There’s an ‘I’ in possible

PreCollege programs help young students plan their futures

August 10, 2016

PreCollege participants listen to Tamara Brantmeier's talk.

As Tamara Brantmeier looked out at approximately 40 faces, she saw limitless possibilities.

The young people, middle school and high school students, were at University of Wisconsin-Stout for a summer PreCollege program, a chance to see what college life is like and to start thinking about if, how and where they could go to college.

Brantmeier, an art professor, was there to talk about UW-Stout’s School of Art and Design majors. She inspired them with stories about graduates who have gone on to successful careers as illustrators, studio artists and designers.

She explained that, contrary to what most students believe, they didn’t have to be great at drawing to enroll in an art or design major at UW-Stout. “We’ll teach you to draw,” she said.

Brantmeier also sought to inspire them, beyond career choices, as young people who need to believe in and be true to themselves, no matter their background, to be successful.

Professor Tamara Brantmeier talks to PreCollege participants.

The students represented a cross-section of Wisconsin society from urban to rural and ethnically diverse: African-American, Native American, Asian, Latino and white. She encouraged them to embrace their differences and unique experiences.

“When you are authentically who you are, you will find success. I promise you that,” said Brantmeier, who told them that she was a first-generation college student — like many of them could be.

UW-Stout held three, weeklong PreCollege programs for 81 students during two weeks in July. Students who qualified for a state Department of Public Instruction scholarship attended for free. Attendees came from around Wisconsin, including the Madison and Milwaukee areas.

Participants take a break and get to know each other.The PreCollege program Design Your Future focused on graphic design for 10th- and 11th-graders; Masterpiece of Life focused on studio art; and Stout Proud focused on STEM fields and leadership for eighth- and ninth-graders.

Program participants lived like college students during the week, rooming in residence halls and eating at campus cafeterias. Along with classroom and lab instruction, they heard motivational speakers, enjoyed recreational activities together and took a field trip to Minneapolis to see either a play or tour the Walker Art Center.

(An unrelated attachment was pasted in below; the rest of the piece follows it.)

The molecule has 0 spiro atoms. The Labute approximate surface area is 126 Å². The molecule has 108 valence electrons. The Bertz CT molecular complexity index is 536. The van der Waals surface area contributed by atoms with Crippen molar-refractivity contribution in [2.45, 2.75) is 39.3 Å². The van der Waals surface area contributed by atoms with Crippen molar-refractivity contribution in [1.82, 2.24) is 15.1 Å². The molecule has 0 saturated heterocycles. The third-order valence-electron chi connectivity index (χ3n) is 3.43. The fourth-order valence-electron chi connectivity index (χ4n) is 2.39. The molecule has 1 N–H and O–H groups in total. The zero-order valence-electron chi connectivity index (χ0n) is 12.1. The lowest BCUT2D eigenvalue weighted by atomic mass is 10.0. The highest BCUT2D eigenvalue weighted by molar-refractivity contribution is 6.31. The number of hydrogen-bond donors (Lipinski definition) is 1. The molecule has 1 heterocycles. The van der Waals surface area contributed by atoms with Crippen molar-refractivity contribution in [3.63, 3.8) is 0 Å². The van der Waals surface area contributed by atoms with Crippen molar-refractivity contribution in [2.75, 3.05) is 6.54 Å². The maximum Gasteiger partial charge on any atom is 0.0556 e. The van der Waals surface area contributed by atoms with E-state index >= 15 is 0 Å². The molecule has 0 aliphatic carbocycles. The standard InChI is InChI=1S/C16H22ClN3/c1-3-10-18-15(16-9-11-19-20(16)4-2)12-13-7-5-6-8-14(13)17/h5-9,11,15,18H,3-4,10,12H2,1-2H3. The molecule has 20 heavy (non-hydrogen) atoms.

Bailey Fear, of Hayward, wants to be a computer engineer so he enjoyed the science and math classes he took. He also enjoyed being able to experience life as a college student. “I learned how close the campus buildings are and how active you can be as a student.”

One student said the experience — she made new friends and learned geometry and how to program a calculator — was one of the best of her life.

A group of UW-Stout students worked as camp counselors during the three programs. One of them was Cyan Bower, of La Crosse, a junior majoring in human development and family studies.

“We want them to see the whole college experience and get them to work together, which is what college is like,” Bower said. “At first, nobody talked with each other. Now, everybody is talking with each other. They leave here with a lot of confidence and a lot of new friends.”

The PreCollege programs are directed by Vickie Sanchez of UW-Stout’s Multicultural Student Services.

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Photos

Top: Students from around Wisconsin listen to Professor Tamara Brantmeier discuss careers in art and design during a PreCollege program.

Middle: Brantmeier speaks with middle school and high school students during one of the programs.

Bottom: Students in the program have fun getting to know each other.